A. N. Wilson

Larkin at 100: a tribute (1985)

This piece is taken from The Spectator’s fully digitised archive. There are many ways of judging poets. One sure test of their personal appeal is how many lines of their poetry you can remember. Not only can I remember a lot of Larkin, I find that it has sunk very deep, and become part of

The new leviathan: the big state is back

48 min listen

It seems we are in a new President/Prime Minister alliance of big government spending, should we be excited or concerned? (00:44) Also on the podcast: Are the UK tabloids going woke? (15:00)? And in the wake of the pandemic are we ready to have a grown up conversation about death?(31:11) With Spectator Political Editor James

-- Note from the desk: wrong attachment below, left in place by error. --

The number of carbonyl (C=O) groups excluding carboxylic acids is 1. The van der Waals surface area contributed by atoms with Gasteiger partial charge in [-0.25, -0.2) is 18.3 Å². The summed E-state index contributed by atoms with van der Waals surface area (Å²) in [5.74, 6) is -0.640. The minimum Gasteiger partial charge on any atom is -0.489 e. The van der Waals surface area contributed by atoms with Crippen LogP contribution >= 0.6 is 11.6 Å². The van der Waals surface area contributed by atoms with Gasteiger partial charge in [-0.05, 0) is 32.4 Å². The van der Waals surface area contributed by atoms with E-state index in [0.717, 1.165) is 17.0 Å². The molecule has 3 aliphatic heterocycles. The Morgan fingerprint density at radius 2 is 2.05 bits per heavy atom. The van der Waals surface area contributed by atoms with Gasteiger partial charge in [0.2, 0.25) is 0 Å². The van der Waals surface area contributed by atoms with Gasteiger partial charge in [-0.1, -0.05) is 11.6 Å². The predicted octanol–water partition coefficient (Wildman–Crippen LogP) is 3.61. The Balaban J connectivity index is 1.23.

Covid has warped our collective attitude to death

So, having been promised that normal life would recommence on 21 June, we are once again frustrated by the Covid scientists. The trouble is, of course, that as far as we know the virus is never going away, so according to the logic of the scientists, there is no reason ever to allow us to

Forlorn Plorn: The Dickens Boy, by Thomas Keneally, reviewed

Parents are always terrified of bad family history repeating itself. Prince Albert dreaded his son Bertie turning into a roué like his own father, and this of course happened. Charles Dickens had fantasised in David Copperfield that the jokey version of his own father — Mr Micawber — would become a success in life by